Facts of the Case

Provided by Oyez

The so-called Dormant Commerce Clause of the US Constitution prohibits states from imposing excessive burdens on interstate commerce without congressional approval. Consistent with this doctrine, the US Supreme Court held, in 1967, that a state cannot require an out-of-state seller with no physical presence within that state to collect and remit taxes for goods sold or shipped into the state. The Court affirmed this holding in 1992. In 2015, the Court heard another case with similar facts and while it declined to change its jurisprudence, Justice Kennedy wrote a separate concurrence questioning whether the Court should continue following the earlier cases in light of additional dormant Commerce Clause cases as well as the significant technological and social changes that affect interstate commerce.


In an apparent appeal to the doubt expressed by Justice Kennedy in that concurring opinion, the South Dakota Legislature passed a law requiring sellers of “tangible personal property” in that state who do not have a physical presence in the state to remit sales tax according to the same procedures as sellers who do have a physical presence. The act limited the obligation to sellers with gross revenue from sales in South Dakota of over $100,000, or 200 or more separate transactions, within one year. The legislature passed the law in defiance of Supreme Court jurisprudence, citing its inability to maintain state revenue in the face of increasing internet sales and their effect on sales tax collections.


The State commenced a declaratory judgment action in state court seeking a declaration that certain internet sellers subject to the law must comply with it. The sellers moved for summary judgment based on the binding Supreme Court cases. The court granted the motion for summary judgment and enjoined the State from enforcing the law. The State appealed to the state supreme court, and likewise bound by Supreme Court precedent, that court affirmed.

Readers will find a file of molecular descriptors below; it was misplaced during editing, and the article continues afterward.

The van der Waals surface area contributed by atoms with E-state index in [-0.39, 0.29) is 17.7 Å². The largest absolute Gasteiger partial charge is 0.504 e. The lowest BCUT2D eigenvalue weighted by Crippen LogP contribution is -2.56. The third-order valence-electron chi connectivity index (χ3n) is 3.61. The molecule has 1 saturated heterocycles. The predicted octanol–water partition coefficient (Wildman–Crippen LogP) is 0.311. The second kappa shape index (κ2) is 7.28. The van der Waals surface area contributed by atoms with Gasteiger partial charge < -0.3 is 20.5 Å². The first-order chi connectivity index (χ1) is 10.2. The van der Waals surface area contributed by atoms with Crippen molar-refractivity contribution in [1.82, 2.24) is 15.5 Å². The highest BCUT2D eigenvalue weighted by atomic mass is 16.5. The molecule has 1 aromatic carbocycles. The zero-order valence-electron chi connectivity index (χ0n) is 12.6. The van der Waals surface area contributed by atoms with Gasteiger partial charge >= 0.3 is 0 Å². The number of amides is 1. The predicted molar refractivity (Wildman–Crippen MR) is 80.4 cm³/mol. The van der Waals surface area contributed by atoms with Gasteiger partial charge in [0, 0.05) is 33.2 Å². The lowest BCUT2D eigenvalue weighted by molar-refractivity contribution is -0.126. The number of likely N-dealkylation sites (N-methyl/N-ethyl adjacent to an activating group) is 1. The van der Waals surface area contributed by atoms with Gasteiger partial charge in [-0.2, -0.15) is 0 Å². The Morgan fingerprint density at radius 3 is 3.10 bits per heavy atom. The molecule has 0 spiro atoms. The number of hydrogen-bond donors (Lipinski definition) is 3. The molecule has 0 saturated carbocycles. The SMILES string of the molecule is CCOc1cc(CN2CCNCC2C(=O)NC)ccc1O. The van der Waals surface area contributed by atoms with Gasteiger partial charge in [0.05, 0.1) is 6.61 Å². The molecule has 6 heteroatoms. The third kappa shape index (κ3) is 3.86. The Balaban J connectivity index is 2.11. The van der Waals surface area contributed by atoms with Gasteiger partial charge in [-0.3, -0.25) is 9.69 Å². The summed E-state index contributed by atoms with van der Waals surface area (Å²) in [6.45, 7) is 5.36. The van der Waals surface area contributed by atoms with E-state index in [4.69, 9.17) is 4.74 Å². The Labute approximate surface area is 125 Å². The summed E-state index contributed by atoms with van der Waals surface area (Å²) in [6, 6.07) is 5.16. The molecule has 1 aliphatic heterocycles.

1. Should the Court abrogate its holding in Quill Corp. v. North Dakota that the dormant Commerce Clause prohibits states from requiring sellers with no physical presence in the state to collect and remit sales tax for goods sold within the state?


  1. The physical-presence rule of Quill Corp. v. North Dakota and National Bellas Hess, Inc. v. Department of Revenue of Illinois is unsound and incorrect, so both of those cases are overruled. In a 5-4 decision authored by Justice Anthony Kennedy, the Court held that sellers who engage in a significant quantity of business within a state may be required to collect and remit taxes, despite not having a physical presence in the state. First, the Court reasoned that the physical presence rule of Quill is not a necessary interpretation of the requirement that a state tax must be "applied to an activity with a substantial nexus with the taxing state." Physical presence is an outdated proxy for "substantial nexus," and the Court's due process doctrine provides other methods of establishing whether a seller has a substantial nexus to the state. Then, it found the rule in Quill creates, rather than resolves, market distortions. It puts businesses with physical presence at a competitive disadvantage relative to remote sellers. Finally, the Court explained by example how the rule in Quill as imposes "the sort of arbitrary, formalistic distinction that the Court's modern Commerce Clause precedents disavow."

    Justice Clarence Thomas filed a concurring opinion clarifying that he "should have joined" Justice White's dissenting opinion in Quill and to criticize the Court's "entire negative Commerce Clause jurisprudence."

    Justice Neil Gorsuch filed a concurring opinion to criticize the dormant Commerce Clause, as well.

    Chief Justice John Roberts filed a dissenting opinion, in which Justices Breyer, Sotomayor, and Kagan joined. The dissent would find that "the internet's prevalence and power have changed the dynamics of the national economy" is a rationale not for discarding the physical-presence rule, but for upholding it. In the dissent's view, "any alteration to those rules with the potential to disrupt such a critical segment of the economy should be undertaken by Congress."